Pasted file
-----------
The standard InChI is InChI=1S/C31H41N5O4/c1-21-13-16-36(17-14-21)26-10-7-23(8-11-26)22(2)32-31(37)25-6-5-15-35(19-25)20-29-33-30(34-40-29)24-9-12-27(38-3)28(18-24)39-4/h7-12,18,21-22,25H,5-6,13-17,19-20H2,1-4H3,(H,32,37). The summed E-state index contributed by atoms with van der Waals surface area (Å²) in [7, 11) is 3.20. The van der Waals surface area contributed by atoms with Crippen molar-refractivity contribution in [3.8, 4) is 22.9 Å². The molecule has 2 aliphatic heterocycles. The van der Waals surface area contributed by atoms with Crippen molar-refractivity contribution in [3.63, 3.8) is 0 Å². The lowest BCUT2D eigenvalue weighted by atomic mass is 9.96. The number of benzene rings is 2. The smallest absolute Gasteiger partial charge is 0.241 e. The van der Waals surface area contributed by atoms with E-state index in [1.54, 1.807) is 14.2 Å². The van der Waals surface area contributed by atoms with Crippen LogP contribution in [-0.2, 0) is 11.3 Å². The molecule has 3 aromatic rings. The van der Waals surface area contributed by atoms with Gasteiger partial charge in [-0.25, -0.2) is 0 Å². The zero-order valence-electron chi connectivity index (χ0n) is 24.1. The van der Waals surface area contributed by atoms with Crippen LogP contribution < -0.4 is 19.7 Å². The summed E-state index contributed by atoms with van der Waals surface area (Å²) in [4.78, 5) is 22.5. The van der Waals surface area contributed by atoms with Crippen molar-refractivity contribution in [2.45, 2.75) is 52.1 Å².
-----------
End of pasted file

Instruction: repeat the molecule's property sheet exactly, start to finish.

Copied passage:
The standard InChI is InChI=1S/C31H41N5O4/c1-21-13-16-36(17-14-21)26-10-7-23(8-11-26)22(2)32-31(37)25-6-5-15-35(19-25)20-29-33-30(34-40-29)24-9-12-27(38-3)28(18-24)39-4/h7-12,18,21-22,25H,5-6,13-17,19-20H2,1-4H3,(H,32,37). The summed E-state index contributed by atoms with van der Waals surface area (Å²) in [7, 11) is 3.20. The van der Waals surface area contributed by atoms with Crippen molar-refractivity contribution in [3.8, 4) is 22.9 Å². The molecule has 2 aliphatic heterocycles. The van der Waals surface area contributed by atoms with Crippen molar-refractivity contribution in [3.63, 3.8) is 0 Å². The lowest BCUT2D eigenvalue weighted by atomic mass is 9.96. The number of benzene rings is 2. The smallest absolute Gasteiger partial charge is 0.241 e. The van der Waals surface area contributed by atoms with E-state index in [1.54, 1.807) is 14.2 Å². The van der Waals surface area contributed by atoms with Crippen LogP contribution in [-0.2, 0) is 11.3 Å². The molecule has 3 aromatic rings. The van der Waals surface area contributed by atoms with Gasteiger partial charge in [-0.25, -0.2) is 0 Å². The zero-order valence-electron chi connectivity index (χ0n) is 24.1. The van der Waals surface area contributed by atoms with Crippen LogP contribution < -0.4 is 19.7 Å². The summed E-state index contributed by atoms with van der Waals surface area (Å²) in [4.78, 5) is 22.5. The van der Waals surface area contributed by atoms with Crippen molar-refractivity contribution in [2.45, 2.75) is 52.1 Å².